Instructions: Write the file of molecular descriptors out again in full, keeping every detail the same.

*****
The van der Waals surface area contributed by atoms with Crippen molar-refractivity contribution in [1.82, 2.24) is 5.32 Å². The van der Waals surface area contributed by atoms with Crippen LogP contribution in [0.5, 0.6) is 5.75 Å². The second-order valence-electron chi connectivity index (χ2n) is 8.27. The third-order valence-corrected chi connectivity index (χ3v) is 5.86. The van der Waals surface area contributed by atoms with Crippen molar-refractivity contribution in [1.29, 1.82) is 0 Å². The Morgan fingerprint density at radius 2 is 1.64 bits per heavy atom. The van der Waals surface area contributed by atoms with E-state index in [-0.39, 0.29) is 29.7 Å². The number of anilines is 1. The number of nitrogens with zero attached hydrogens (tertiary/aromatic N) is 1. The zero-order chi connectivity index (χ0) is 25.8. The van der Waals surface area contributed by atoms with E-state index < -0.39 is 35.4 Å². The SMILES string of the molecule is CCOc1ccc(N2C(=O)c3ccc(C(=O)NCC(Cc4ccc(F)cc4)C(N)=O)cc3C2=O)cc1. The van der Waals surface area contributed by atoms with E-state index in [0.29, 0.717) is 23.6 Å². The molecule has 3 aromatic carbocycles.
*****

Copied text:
The van der Waals surface area contributed by atoms with Crippen molar-refractivity contribution in [1.82, 2.24) is 5.32 Å². The van der Waals surface area contributed by atoms with Crippen LogP contribution in [0.5, 0.6) is 5.75 Å². The second-order valence-electron chi connectivity index (χ2n) is 8.27. The third-order valence-corrected chi connectivity index (χ3v) is 5.86. The van der Waals surface area contributed by atoms with Crippen molar-refractivity contribution in [1.29, 1.82) is 0 Å². The Morgan fingerprint density at radius 2 is 1.64 bits per heavy atom. The van der Waals surface area contributed by atoms with E-state index in [-0.39, 0.29) is 29.7 Å². The number of anilines is 1. The number of nitrogens with zero attached hydrogens (tertiary/aromatic N) is 1. The zero-order chi connectivity index (χ0) is 25.8. The van der Waals surface area contributed by atoms with E-state index < -0.39 is 35.4 Å². The SMILES string of the molecule is CCOc1ccc(N2C(=O)c3ccc(C(=O)NCC(Cc4ccc(F)cc4)C(N)=O)cc3C2=O)cc1. The van der Waals surface area contributed by atoms with E-state index in [0.29, 0.717) is 23.6 Å². The molecule has 3 aromatic carbocycles.